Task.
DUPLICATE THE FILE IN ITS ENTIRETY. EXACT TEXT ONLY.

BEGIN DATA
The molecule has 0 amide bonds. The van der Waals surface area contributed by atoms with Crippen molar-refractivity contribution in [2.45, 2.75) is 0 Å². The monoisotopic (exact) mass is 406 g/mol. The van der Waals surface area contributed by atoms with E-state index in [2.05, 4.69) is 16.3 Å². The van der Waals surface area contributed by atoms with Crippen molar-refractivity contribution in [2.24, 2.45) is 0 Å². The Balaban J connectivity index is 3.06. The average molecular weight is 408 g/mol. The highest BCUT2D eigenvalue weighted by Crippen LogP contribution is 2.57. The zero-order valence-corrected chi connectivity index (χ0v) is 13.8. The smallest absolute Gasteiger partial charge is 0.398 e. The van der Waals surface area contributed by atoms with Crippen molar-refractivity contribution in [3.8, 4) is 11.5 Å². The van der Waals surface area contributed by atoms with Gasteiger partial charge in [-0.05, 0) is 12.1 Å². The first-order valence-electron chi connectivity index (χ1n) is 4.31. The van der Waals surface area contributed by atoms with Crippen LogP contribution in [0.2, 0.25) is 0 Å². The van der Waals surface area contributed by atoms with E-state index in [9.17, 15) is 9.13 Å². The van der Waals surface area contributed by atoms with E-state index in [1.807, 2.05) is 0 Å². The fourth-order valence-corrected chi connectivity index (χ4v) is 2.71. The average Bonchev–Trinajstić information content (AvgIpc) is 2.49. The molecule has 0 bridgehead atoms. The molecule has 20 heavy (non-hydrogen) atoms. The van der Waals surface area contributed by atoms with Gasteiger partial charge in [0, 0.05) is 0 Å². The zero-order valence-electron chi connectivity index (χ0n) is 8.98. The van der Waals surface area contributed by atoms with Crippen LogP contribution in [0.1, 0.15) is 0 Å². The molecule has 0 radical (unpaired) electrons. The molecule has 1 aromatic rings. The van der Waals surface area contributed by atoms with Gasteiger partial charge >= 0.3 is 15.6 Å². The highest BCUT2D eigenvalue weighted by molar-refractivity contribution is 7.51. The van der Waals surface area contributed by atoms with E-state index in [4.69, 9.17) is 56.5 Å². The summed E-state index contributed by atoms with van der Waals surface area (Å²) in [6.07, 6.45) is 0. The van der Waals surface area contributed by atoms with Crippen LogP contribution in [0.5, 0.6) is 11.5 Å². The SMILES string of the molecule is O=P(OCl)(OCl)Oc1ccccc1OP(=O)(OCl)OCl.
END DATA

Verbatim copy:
The molecule has 0 amide bonds. The van der Waals surface area contributed by atoms with Crippen molar-refractivity contribution in [2.45, 2.75) is 0 Å². The monoisotopic (exact) mass is 406 g/mol. The van der Waals surface area contributed by atoms with E-state index in [2.05, 4.69) is 16.3 Å². The van der Waals surface area contributed by atoms with Crippen molar-refractivity contribution in [2.24, 2.45) is 0 Å². The Balaban J connectivity index is 3.06. The average molecular weight is 408 g/mol. The highest BCUT2D eigenvalue weighted by Crippen LogP contribution is 2.57. The zero-order valence-corrected chi connectivity index (χ0v) is 13.8. The smallest absolute Gasteiger partial charge is 0.398 e. The van der Waals surface area contributed by atoms with Crippen molar-refractivity contribution in [3.8, 4) is 11.5 Å². The van der Waals surface area contributed by atoms with Gasteiger partial charge in [-0.05, 0) is 12.1 Å². The first-order valence-electron chi connectivity index (χ1n) is 4.31. The van der Waals surface area contributed by atoms with Crippen LogP contribution in [0.2, 0.25) is 0 Å². The van der Waals surface area contributed by atoms with E-state index in [9.17, 15) is 9.13 Å². The van der Waals surface area contributed by atoms with E-state index in [1.807, 2.05) is 0 Å². The fourth-order valence-corrected chi connectivity index (χ4v) is 2.71. The average Bonchev–Trinajstić information content (AvgIpc) is 2.49. The molecule has 0 bridgehead atoms. The molecule has 20 heavy (non-hydrogen) atoms. The van der Waals surface area contributed by atoms with Gasteiger partial charge in [0, 0.05) is 0 Å². The zero-order valence-electron chi connectivity index (χ0n) is 8.98. The van der Waals surface area contributed by atoms with Crippen LogP contribution in [0.1, 0.15) is 0 Å². The molecule has 0 radical (unpaired) electrons. The molecule has 1 aromatic rings. The van der Waals surface area contributed by atoms with Gasteiger partial charge >= 0.3 is 15.6 Å². The highest BCUT2D eigenvalue weighted by molar-refractivity contribution is 7.51. The van der Waals surface area contributed by atoms with E-state index in [4.69, 9.17) is 56.5 Å². The summed E-state index contributed by atoms with van der Waals surface area (Å²) in [6.07, 6.45) is 0. The van der Waals surface area contributed by atoms with Crippen LogP contribution in [0.5, 0.6) is 11.5 Å². The SMILES string of the molecule is O=P(OCl)(OCl)Oc1ccccc1OP(=O)(OCl)OCl.